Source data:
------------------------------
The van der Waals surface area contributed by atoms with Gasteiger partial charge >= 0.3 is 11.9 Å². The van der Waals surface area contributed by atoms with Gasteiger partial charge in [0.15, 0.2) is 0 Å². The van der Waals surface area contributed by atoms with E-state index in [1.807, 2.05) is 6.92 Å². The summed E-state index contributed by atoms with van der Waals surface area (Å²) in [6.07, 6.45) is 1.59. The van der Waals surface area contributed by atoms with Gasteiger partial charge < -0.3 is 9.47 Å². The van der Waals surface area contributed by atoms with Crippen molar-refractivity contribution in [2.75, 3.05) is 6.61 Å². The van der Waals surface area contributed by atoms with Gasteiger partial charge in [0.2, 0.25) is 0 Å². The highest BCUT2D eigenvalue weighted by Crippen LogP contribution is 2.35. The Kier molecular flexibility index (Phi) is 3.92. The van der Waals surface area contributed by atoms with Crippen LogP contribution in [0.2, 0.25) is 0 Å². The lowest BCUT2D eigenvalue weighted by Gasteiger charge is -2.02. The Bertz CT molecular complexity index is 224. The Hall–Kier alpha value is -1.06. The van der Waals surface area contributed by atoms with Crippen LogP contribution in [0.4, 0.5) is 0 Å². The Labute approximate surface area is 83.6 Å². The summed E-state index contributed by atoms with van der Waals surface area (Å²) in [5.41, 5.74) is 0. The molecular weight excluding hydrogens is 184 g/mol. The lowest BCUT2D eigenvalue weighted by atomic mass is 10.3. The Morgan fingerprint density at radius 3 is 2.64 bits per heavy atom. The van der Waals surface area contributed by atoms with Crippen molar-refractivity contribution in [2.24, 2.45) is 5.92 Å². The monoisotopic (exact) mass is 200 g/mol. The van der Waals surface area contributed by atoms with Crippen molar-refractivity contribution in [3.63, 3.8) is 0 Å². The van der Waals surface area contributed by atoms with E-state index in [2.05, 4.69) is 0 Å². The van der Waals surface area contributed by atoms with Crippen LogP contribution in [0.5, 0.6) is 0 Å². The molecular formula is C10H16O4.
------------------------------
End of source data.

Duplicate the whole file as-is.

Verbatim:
The van der Waals surface area contributed by atoms with Gasteiger partial charge >= 0.3 is 11.9 Å². The van der Waals surface area contributed by atoms with Gasteiger partial charge in [0.15, 0.2) is 0 Å². The van der Waals surface area contributed by atoms with E-state index in [1.807, 2.05) is 6.92 Å². The summed E-state index contributed by atoms with van der Waals surface area (Å²) in [6.07, 6.45) is 1.59. The van der Waals surface area contributed by atoms with Gasteiger partial charge < -0.3 is 9.47 Å². The van der Waals surface area contributed by atoms with Crippen molar-refractivity contribution in [2.75, 3.05) is 6.61 Å². The van der Waals surface area contributed by atoms with Gasteiger partial charge in [0.2, 0.25) is 0 Å². The highest BCUT2D eigenvalue weighted by Crippen LogP contribution is 2.35. The Kier molecular flexibility index (Phi) is 3.92. The van der Waals surface area contributed by atoms with Crippen LogP contribution in [0.2, 0.25) is 0 Å². The lowest BCUT2D eigenvalue weighted by Gasteiger charge is -2.02. The Bertz CT molecular complexity index is 224. The Hall–Kier alpha value is -1.06. The van der Waals surface area contributed by atoms with Crippen LogP contribution in [0.4, 0.5) is 0 Å². The Labute approximate surface area is 83.6 Å². The summed E-state index contributed by atoms with van der Waals surface area (Å²) in [5.41, 5.74) is 0. The molecular weight excluding hydrogens is 184 g/mol. The lowest BCUT2D eigenvalue weighted by atomic mass is 10.3. The Morgan fingerprint density at radius 3 is 2.64 bits per heavy atom. The van der Waals surface area contributed by atoms with Crippen molar-refractivity contribution in [2.24, 2.45) is 5.92 Å². The monoisotopic (exact) mass is 200 g/mol. The van der Waals surface area contributed by atoms with Crippen molar-refractivity contribution in [3.63, 3.8) is 0 Å². The van der Waals surface area contributed by atoms with E-state index in [2.05, 4.69) is 0 Å². The van der Waals surface area contributed by atoms with Crippen LogP contribution in [0.5, 0.6) is 0 Å². The molecular formula is C10H16O4.